Despite missing out on making NCAAs his senior year, Anstey built up his running resume with a bunch of PRs and an Illinois State University school record of 3:39.17 in the 1500m, not to mention, seemingly every Missouri Valley Conference accolade under the sun!


But this is not a happy ever after. In fact, once his final collegiate season was over, Anstey again found himself questioning his future in the sport.


From College to Pro


Antsey’s journey from college to pro-running is utterly remarkable and slightly unbelievable: a true tale of fate! After not even making NCAAs his final year at Illinois State University, Anstey was ready to hang up his spikes alongside his textbooks after graduating. All but having given up on professional running, Anstey was on his way to start a new life back home in Australia last Fall when Covid kept him in quarantine instead of on the plane.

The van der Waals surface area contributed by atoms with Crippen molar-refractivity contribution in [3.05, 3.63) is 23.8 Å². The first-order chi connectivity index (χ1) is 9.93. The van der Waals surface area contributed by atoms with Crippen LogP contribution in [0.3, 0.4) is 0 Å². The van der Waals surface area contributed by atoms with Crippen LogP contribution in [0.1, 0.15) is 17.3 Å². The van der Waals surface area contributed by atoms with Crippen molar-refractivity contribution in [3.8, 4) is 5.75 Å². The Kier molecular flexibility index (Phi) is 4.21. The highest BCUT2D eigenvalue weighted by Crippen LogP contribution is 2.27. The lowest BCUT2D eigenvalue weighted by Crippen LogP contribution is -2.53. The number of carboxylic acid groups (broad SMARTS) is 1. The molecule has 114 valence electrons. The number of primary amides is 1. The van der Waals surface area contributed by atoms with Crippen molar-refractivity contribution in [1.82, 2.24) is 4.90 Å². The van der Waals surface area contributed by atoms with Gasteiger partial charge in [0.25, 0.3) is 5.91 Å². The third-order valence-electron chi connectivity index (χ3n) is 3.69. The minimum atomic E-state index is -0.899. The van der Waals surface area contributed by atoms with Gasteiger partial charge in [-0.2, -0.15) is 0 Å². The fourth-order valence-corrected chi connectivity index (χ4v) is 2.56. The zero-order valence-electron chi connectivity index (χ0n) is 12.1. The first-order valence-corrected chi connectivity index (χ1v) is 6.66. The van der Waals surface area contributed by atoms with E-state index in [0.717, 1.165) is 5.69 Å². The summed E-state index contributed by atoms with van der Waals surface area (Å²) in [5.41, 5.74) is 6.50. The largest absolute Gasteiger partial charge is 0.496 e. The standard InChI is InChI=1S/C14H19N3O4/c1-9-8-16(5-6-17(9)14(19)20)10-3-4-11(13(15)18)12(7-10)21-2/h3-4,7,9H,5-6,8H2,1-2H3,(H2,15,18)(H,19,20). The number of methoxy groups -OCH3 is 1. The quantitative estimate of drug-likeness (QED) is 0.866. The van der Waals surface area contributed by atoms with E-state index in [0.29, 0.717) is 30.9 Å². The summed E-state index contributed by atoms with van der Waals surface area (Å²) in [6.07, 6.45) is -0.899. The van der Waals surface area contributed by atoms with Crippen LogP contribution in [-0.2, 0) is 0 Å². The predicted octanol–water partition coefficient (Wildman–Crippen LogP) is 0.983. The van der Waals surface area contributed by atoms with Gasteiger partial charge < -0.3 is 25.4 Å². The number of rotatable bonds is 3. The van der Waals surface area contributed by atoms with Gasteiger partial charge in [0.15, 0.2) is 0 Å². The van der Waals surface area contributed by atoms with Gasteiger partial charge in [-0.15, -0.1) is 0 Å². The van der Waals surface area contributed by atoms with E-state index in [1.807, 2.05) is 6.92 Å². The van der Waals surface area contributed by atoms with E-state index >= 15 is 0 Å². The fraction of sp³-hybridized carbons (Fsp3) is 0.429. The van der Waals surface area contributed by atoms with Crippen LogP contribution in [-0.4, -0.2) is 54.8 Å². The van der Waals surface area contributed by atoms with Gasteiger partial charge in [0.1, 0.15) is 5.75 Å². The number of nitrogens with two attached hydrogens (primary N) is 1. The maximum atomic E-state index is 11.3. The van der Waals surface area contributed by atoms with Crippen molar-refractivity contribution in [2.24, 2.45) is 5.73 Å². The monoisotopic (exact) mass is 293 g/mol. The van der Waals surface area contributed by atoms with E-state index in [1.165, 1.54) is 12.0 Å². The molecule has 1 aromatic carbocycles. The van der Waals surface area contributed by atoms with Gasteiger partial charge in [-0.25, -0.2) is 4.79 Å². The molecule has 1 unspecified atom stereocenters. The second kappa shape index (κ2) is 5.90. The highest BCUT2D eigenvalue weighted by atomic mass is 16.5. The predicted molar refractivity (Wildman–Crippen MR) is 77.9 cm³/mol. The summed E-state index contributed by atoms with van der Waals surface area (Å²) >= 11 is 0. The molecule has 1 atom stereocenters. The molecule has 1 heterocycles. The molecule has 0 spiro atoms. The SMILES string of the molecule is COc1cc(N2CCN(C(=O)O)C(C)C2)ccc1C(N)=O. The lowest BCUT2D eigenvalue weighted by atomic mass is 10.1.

As Anstey told me:


“When I got knocked out of NCAA regionals my senior year, I thought I was toast. I’m thinking that there’s no way in my mind that I'm going to get a contract, especially with how fast people were running at that point in time. I did actually get some interest from Atlanta Track Club and a few other pro teams, but nothing there that was going to be a good fit for me.